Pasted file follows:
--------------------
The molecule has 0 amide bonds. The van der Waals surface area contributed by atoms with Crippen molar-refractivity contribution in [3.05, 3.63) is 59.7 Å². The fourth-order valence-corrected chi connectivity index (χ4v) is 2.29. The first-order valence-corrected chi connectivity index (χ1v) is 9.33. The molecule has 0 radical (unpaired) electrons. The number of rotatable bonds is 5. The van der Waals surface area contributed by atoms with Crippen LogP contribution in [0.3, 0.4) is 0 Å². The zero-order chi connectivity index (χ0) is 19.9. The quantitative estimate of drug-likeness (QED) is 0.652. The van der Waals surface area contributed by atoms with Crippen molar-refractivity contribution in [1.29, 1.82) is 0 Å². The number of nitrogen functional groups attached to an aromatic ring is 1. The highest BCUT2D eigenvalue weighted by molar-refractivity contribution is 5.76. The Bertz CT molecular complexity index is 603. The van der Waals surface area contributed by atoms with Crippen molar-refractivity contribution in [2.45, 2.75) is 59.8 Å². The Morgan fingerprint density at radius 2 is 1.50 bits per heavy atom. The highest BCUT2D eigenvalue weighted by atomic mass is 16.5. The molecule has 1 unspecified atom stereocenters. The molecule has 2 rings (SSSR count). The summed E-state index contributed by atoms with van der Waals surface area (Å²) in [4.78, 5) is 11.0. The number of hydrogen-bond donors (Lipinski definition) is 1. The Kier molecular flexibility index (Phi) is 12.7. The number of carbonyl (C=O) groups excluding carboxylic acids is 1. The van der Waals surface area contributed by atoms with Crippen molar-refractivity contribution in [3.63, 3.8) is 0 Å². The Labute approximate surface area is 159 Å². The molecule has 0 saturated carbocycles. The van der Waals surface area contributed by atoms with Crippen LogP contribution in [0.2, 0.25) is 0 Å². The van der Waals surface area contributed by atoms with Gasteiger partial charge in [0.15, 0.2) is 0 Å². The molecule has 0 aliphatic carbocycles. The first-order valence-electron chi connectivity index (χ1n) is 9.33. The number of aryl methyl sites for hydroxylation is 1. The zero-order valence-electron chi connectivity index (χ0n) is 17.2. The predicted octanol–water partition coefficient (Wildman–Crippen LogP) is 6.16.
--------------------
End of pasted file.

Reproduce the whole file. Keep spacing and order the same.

The molecule has 0 amide bonds. The van der Waals surface area contributed by atoms with Crippen molar-refractivity contribution in [3.05, 3.63) is 59.7 Å². The fourth-order valence-corrected chi connectivity index (χ4v) is 2.29. The first-order valence-corrected chi connectivity index (χ1v) is 9.33. The molecule has 0 radical (unpaired) electrons. The number of rotatable bonds is 5. The van der Waals surface area contributed by atoms with Crippen LogP contribution in [0.3, 0.4) is 0 Å². The zero-order chi connectivity index (χ0) is 19.9. The quantitative estimate of drug-likeness (QED) is 0.652. The van der Waals surface area contributed by atoms with Crippen molar-refractivity contribution in [1.29, 1.82) is 0 Å². The number of nitrogen functional groups attached to an aromatic ring is 1. The highest BCUT2D eigenvalue weighted by molar-refractivity contribution is 5.76. The Bertz CT molecular complexity index is 603. The van der Waals surface area contributed by atoms with Crippen molar-refractivity contribution in [2.45, 2.75) is 59.8 Å². The Morgan fingerprint density at radius 2 is 1.50 bits per heavy atom. The highest BCUT2D eigenvalue weighted by atomic mass is 16.5. The molecule has 1 unspecified atom stereocenters. The molecule has 2 rings (SSSR count). The summed E-state index contributed by atoms with van der Waals surface area (Å²) in [4.78, 5) is 11.0. The number of hydrogen-bond donors (Lipinski definition) is 1. The Kier molecular flexibility index (Phi) is 12.7. The number of carbonyl (C=O) groups excluding carboxylic acids is 1. The van der Waals surface area contributed by atoms with Crippen molar-refractivity contribution in [3.63, 3.8) is 0 Å². The Labute approximate surface area is 159 Å². The molecule has 0 saturated carbocycles. The van der Waals surface area contributed by atoms with Crippen LogP contribution in [0.2, 0.25) is 0 Å². The van der Waals surface area contributed by atoms with Gasteiger partial charge in [0.15, 0.2) is 0 Å². The molecule has 0 aliphatic carbocycles. The first-order valence-electron chi connectivity index (χ1n) is 9.33. The number of aryl methyl sites for hydroxylation is 1. The zero-order valence-electron chi connectivity index (χ0n) is 17.2. The predicted octanol–water partition coefficient (Wildman–Crippen LogP) is 6.16.